The U.S. has not instituted a travel ban in response to a disease outbreak in recent history. The experts insist now is not the time to start, especially given that the disease is still extremely contained in the U.S. and the only people who have caught it here are two health care workers who cared for a sick patient who later died.

"If we know anything in global health it's that you can't wrap a whole region in cellophane and expect to keep out a rapidly moving infectious disease. It doesn't work that way," said Lawrence Gostin, a professor and global health expert at Georgetown University Law Center. "Ultimately people will flee one way or another, and the more infection there is and the more people there are, the more they flee and the more unsafe we are."

Officials with the Centers for Disease Control and Prevention and the National Institutes of Health voiced similar objections at a congressional hearing this past week. So did President Barack Obama after meeting with administration officials coordinating the response.

Obama said he didn't have a "philosophical objection" to a travel ban but that he was told by experts that it would be less effective than the steps the administration has instituted, including temperature screening and monitoring at the five airports accounting for 94 percent of the arrivals from the three impacted nations. There are 100 to 150 arrivals daily to the U.S. from that region.

"Trying to seal off an entire region of the world - if that were even possible - could actually make the situation worse," Obama said Saturday in his weekly radio and Internet address.

Still, with little more than two weeks from midterm elections and control of the Senate at stake, the administration is facing mounting pressure on Capitol Hill to impose travel restrictions. Numerous Republicans have demanded a ban, as have a handful of Democrats, including at least two endangered incumbent senators, Kay Hagan of North Carolina and Mark Pryor of Arkansas.

House Speaker John Boehner, R-Ohio, also favors a travel ban, and his spokesman, Kevin Smith, said the speaker hasn't ruled out bringing the House back into session to address the Ebola issue. Obama "has the authority to put a travel ban into effect right now," Smith said.

Lawmakers have proposed banning all visitors from Liberia, Sierra Leone and Guinea, or at least temporarily denying visas to nationals of those countries. They've suggested quarantining U.S. citizens arriving here from those nations for at least 21 days, Ebola's incubation period, and limiting travel to West Africa to essential personnel and workers ferrying supplies.

Related steps that have been proposed by Pryor and others include strengthening existing quarantine centers, getting health officials to assist with screenings at airports and ensuring that information collected at airports on travelers from hot zones is shared with state officials.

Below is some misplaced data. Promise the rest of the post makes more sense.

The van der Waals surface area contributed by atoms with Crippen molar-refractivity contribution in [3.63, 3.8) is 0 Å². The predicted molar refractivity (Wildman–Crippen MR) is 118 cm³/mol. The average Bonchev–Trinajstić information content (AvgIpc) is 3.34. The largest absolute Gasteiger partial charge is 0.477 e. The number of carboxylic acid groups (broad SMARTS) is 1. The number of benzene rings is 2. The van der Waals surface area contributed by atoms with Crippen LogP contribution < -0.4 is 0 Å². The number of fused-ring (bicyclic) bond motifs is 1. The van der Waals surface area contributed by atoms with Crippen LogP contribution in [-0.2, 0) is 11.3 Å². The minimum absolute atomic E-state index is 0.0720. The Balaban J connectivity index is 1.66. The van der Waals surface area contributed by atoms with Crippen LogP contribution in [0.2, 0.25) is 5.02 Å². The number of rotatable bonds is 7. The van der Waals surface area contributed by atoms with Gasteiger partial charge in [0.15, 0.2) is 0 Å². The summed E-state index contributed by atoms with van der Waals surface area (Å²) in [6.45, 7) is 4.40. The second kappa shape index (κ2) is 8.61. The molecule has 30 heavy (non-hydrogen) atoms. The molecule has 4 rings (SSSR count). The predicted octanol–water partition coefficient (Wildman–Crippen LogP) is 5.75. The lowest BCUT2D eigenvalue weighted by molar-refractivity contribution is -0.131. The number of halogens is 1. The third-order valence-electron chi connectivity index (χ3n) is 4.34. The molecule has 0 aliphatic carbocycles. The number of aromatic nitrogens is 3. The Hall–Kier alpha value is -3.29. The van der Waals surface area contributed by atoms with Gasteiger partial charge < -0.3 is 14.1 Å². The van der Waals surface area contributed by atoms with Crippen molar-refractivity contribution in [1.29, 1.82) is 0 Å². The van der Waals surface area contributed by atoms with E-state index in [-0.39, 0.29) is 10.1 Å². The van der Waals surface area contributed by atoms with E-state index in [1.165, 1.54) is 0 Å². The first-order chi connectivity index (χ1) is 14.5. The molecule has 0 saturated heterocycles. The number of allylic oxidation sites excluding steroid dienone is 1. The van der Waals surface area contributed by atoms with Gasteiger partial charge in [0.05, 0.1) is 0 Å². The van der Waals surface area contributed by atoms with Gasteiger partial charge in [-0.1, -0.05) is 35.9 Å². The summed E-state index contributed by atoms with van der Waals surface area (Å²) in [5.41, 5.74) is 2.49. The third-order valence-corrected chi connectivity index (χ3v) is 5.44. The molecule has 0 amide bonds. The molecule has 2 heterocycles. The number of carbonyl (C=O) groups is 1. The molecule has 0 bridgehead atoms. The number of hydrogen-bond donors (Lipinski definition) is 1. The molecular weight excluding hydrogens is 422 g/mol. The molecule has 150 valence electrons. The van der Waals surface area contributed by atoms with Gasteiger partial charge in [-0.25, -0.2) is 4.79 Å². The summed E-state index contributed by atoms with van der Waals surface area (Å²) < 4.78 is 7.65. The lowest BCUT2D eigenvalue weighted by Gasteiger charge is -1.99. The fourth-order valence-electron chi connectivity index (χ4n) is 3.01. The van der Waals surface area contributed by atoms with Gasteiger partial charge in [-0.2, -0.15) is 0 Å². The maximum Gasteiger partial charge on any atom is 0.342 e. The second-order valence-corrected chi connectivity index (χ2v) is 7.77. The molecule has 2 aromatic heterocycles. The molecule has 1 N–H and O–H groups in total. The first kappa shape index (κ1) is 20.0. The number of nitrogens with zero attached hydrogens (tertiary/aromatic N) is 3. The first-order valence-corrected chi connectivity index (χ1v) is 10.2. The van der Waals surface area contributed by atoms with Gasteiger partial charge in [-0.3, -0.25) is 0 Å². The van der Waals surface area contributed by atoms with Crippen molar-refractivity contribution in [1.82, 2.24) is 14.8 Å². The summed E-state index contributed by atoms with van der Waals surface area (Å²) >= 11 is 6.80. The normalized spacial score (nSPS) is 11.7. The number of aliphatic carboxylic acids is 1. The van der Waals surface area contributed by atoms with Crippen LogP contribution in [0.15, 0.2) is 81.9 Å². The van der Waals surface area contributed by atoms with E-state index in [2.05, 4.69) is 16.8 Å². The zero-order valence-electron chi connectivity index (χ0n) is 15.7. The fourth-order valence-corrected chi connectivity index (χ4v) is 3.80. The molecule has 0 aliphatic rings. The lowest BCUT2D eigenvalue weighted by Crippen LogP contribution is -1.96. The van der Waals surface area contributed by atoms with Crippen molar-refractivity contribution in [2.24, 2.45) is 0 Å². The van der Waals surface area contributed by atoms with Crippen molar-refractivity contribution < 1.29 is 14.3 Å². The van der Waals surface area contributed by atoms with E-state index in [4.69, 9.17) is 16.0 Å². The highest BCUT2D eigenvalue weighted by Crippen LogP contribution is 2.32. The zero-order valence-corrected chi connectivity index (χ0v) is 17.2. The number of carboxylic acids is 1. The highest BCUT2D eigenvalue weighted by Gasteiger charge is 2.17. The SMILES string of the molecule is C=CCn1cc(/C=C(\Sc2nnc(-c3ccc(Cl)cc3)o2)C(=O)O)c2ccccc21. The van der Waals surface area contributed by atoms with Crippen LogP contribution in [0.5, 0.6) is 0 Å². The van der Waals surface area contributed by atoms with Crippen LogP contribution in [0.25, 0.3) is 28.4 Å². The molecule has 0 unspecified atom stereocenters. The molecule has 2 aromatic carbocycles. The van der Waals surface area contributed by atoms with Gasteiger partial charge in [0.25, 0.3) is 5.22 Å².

Experts say some of those limited steps make sense but question the legality, ethics and effectiveness of large-scale quarantines. Although it would be theoretically possible to get supplies and medical personnel to West Africa even while shutting down commercial air travel, in practice it would turn into a logistical nightmare, they say. They cite expenses and difficulties in chartering private aircraft or enlisting the military's assistance to transport thousands of personnel and huge amounts of supplies from around the world that is now moving freely on scheduled air travel.

Screening measures now in place allow arrivals from West Africa to be tracked; if those people go underground, attempt to enter via the Southern Border or by other means, it becomes that much harder to keep tabs on them.

Another difficulty arises because there are no direct flights to the U.S. from the impacted nations, raising the question of where to draw the line. Should flights from Paris, Amsterdam, London or Munich be banned if it turns out there is a passenger from Monrovia, Liberia, on them? Or should the other passengers just be screened? What if Ebola breaks out on European soil - should the travel ban be extended?

Among the travel ban skeptics is former President George W. Bush's top health official, who coordinated the government's response to bird flu in 2005 and 2006. At the time, it was feared that the H5N1 flu strain, capable of jumping from birds to humans, could become the catalyst for a global pandemic.

A travel ban "is intuitively attractive, and seems so simple," said Mike Leavitt, who led the Health and Human Services Department from 2005-2009. "We studied it intensely in preparation for H5N1. I became persuaded that there are lots of problems with it."

___

Associated Press writers Charles Babington, Ricardo Alonso-Zaldivar and Jim Kuhnhenn contributed to this report.